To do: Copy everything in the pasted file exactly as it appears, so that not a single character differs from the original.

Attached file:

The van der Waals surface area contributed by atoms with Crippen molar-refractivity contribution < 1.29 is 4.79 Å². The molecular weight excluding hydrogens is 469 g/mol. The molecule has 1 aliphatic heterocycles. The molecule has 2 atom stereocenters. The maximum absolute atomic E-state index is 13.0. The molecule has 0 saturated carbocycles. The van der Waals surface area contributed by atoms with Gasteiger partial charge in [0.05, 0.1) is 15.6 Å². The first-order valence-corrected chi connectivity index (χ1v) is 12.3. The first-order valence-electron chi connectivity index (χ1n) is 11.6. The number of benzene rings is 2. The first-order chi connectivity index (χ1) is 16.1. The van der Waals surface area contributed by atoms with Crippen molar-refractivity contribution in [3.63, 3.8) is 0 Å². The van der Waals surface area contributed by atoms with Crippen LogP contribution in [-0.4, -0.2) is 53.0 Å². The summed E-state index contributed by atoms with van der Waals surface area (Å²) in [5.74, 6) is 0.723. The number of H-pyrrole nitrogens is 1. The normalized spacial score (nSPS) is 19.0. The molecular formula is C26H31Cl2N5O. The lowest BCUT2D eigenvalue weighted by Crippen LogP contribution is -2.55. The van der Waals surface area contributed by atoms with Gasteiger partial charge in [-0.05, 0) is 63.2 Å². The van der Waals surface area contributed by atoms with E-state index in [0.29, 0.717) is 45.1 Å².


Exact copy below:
The van der Waals surface area contributed by atoms with Crippen molar-refractivity contribution < 1.29 is 4.79 Å². The molecular weight excluding hydrogens is 469 g/mol. The molecule has 1 aliphatic heterocycles. The molecule has 2 atom stereocenters. The maximum absolute atomic E-state index is 13.0. The molecule has 0 saturated carbocycles. The van der Waals surface area contributed by atoms with Gasteiger partial charge in [0.05, 0.1) is 15.6 Å². The first-order valence-corrected chi connectivity index (χ1v) is 12.3. The first-order valence-electron chi connectivity index (χ1n) is 11.6. The number of benzene rings is 2. The first-order chi connectivity index (χ1) is 16.1. The van der Waals surface area contributed by atoms with Crippen molar-refractivity contribution in [3.63, 3.8) is 0 Å². The van der Waals surface area contributed by atoms with Crippen LogP contribution in [-0.4, -0.2) is 53.0 Å². The summed E-state index contributed by atoms with van der Waals surface area (Å²) in [5.74, 6) is 0.723. The number of H-pyrrole nitrogens is 1. The normalized spacial score (nSPS) is 19.0. The molecular formula is C26H31Cl2N5O. The lowest BCUT2D eigenvalue weighted by Crippen LogP contribution is -2.55. The van der Waals surface area contributed by atoms with Gasteiger partial charge in [-0.05, 0) is 63.2 Å². The van der Waals surface area contributed by atoms with E-state index in [0.29, 0.717) is 45.1 Å².